The emergence of the United States as a global power represents one of the most significant developments in recent world history. This introductory survey course will trace America's growing engagement with the world over the course of the long twentieth century. At the same time, the course will consider the development domestically of a modern centralized state that has increasingly concerned itself with the rights and well-being of individual citizens. Topics will include industrialization and its critics, imperialism, the two World Wars, the development of a social safety net, movements for civil rights and social justice for women and minorities, and the origins of America's engagement with the Middle East.

Fulfills the World Views Frame of Reference.

Every semester


HIS 4601

History Research Seminar

This course is required of all students majoring in History or Social Studies. It is the first in a sequence of two required courses leading to the History Thesis (see HIS 4602). The goal of the course is to teach students how to approach history from the point of view of a historian, reading texts for historiographical, theoretical and methodological significance. In this class, students learn how to conduct quality research and to develop bibliographic and citation skills. They apply these skills when they identify, locate and analyze secondary and primary sources that lead to a substantial research proposal that will form the basis of the History Thesis.

Prerequisite: Majoring in History or Social Studies; junior or senior status.



HIS 4602

History Thesis Seminar

This capstone seminar is required of all students majoring in History or Social Studies. Building on the research proposal developed in HIS 4601, students will continue to locate, evaluate and interpret the significance of primary and secondary sources pertaining to a particular historical research project. This course is conducted as a seminar, with emphasis placed on working together with the professor and all class members to prepare a culminating project for public presentation to the campus community, and submitted in written form as a History Thesis.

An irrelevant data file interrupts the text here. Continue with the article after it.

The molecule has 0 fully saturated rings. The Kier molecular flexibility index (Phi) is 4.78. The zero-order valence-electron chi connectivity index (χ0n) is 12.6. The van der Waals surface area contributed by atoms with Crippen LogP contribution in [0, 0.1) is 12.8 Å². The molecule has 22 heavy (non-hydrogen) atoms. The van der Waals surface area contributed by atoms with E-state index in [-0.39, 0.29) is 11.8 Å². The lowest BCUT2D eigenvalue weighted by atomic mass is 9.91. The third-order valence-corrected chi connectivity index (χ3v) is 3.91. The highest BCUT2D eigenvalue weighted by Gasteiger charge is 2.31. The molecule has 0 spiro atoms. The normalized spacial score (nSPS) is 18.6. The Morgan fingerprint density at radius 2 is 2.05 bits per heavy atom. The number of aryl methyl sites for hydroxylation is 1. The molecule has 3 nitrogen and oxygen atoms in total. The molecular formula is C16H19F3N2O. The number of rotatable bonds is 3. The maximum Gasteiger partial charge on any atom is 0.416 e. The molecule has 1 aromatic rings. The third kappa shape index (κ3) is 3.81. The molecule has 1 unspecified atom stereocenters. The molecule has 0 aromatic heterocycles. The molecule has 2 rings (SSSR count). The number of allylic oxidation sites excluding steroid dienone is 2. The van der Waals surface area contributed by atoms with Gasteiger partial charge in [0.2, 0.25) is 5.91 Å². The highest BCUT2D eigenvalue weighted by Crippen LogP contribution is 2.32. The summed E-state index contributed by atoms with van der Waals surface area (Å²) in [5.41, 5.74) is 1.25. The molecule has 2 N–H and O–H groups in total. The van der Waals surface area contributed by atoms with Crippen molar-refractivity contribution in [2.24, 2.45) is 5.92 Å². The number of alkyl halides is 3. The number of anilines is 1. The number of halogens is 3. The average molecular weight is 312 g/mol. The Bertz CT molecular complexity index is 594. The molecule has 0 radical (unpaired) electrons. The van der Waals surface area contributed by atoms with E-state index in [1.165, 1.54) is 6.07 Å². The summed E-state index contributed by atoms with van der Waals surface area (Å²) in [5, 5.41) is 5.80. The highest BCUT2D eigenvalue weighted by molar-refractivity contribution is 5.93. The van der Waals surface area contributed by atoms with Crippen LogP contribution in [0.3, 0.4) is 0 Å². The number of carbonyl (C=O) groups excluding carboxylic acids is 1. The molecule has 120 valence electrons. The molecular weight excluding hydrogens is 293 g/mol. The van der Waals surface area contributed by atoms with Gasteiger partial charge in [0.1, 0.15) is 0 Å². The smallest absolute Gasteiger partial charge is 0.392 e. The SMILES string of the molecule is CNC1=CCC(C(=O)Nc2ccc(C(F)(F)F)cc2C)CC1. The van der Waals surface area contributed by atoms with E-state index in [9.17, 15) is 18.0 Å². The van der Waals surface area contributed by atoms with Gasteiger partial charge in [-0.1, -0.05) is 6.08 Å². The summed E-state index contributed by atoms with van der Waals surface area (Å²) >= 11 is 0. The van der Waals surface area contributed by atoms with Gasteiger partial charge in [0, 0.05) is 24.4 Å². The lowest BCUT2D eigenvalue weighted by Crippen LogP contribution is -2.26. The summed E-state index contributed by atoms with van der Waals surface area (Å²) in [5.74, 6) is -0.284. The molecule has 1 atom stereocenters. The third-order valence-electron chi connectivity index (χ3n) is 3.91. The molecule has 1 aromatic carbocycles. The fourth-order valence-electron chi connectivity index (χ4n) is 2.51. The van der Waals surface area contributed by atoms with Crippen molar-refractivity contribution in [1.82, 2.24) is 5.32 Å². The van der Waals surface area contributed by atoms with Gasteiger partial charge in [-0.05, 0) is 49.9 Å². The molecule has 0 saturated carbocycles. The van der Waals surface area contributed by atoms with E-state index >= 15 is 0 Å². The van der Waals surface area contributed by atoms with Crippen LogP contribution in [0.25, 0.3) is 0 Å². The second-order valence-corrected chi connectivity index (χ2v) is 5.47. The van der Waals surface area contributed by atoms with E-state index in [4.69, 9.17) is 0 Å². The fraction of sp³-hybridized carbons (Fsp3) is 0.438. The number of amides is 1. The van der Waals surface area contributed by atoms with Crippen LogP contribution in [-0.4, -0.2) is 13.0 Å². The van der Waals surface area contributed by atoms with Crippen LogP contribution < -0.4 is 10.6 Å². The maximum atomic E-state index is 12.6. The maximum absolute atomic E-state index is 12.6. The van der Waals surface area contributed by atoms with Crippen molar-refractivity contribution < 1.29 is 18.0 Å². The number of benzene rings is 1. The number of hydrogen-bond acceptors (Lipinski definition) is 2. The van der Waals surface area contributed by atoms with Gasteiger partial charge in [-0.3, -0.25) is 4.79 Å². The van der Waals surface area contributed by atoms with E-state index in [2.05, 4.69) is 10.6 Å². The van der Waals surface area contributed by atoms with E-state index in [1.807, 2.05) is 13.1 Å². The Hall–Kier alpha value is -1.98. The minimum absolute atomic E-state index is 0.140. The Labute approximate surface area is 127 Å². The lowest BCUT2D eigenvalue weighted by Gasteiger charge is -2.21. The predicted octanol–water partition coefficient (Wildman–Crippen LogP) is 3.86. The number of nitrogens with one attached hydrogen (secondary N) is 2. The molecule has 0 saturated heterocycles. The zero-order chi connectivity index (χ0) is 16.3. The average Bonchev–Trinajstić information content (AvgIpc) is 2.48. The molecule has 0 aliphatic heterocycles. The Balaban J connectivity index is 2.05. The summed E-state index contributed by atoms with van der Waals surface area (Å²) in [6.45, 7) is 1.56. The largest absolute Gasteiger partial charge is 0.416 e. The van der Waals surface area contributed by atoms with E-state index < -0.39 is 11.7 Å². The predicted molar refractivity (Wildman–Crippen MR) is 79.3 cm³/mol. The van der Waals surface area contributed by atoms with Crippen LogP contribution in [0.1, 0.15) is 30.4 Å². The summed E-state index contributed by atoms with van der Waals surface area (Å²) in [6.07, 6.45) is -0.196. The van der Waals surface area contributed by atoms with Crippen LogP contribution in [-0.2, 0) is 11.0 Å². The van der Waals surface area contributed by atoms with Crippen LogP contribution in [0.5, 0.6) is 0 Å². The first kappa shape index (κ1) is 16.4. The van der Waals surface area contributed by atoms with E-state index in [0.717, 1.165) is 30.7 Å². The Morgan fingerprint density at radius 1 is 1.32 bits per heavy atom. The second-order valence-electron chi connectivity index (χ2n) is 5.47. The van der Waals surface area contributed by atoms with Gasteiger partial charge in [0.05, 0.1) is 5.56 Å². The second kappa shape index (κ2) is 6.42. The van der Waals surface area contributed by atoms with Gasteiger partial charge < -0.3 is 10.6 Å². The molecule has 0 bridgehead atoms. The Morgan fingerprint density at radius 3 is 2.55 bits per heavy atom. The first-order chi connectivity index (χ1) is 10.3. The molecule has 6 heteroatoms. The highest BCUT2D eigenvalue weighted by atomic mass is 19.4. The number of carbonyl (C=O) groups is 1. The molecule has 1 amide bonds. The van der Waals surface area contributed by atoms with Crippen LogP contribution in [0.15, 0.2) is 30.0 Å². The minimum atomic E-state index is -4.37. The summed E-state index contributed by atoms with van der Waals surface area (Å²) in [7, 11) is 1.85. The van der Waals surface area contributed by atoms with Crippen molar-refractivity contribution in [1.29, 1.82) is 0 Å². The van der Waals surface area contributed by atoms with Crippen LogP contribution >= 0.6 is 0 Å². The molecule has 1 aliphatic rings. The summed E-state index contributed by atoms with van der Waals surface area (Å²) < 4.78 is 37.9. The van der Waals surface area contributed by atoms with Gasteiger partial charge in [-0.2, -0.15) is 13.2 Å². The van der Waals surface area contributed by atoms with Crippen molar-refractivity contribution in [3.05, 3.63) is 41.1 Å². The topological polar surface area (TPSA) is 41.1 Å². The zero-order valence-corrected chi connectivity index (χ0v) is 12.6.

Prerequisite: HIS 4601



II. Complete 18 credits of History (HIS) electives, of which as least 9 credits must be in regions other than the United States or Europe (18 cr)

Note: at least 9 credits of History courses must be at the 3000 level.

III. Complete 9 credits in the Social Sciences (9 cr):

  • Economics: 3 cr
  • Geography: 3 cr
  • Political Science: 3 cr

(Total credits required for the major: 45)


Students who plan to be secondary Social Studies teachers should take ECO 3080 - Foundations of Economics for Secondary Educators .

It is strongly recommended that History majors also complete either an academic minor, or 12 credits in another academic discipline chosen in consultation with the advisor, or education licensure requirements; and demonstrate the ability to read a foreign language.

Students with either second majors, or wishing to be licensed to teach in elementary or secondary schools, must have an advisor from both sponsoring departments.

All courses taken to fulfill the History major requirements may also be used to fulfill the general education and academic minor requirements.

Motivated students should consider taking the program in Honors History.

And complete the University's Gen Ed requirements

Click here for General Education Requirements.

Law Degree (CU/VLS 3+2)

This major participates in the 3+2 program with Vermont Law School, in which highly-focused students can earn a Bachelor's degree in just three years at CU and a Juris Doctor (JD) degree in just two years at VLS.

For details, see the Law Degree page.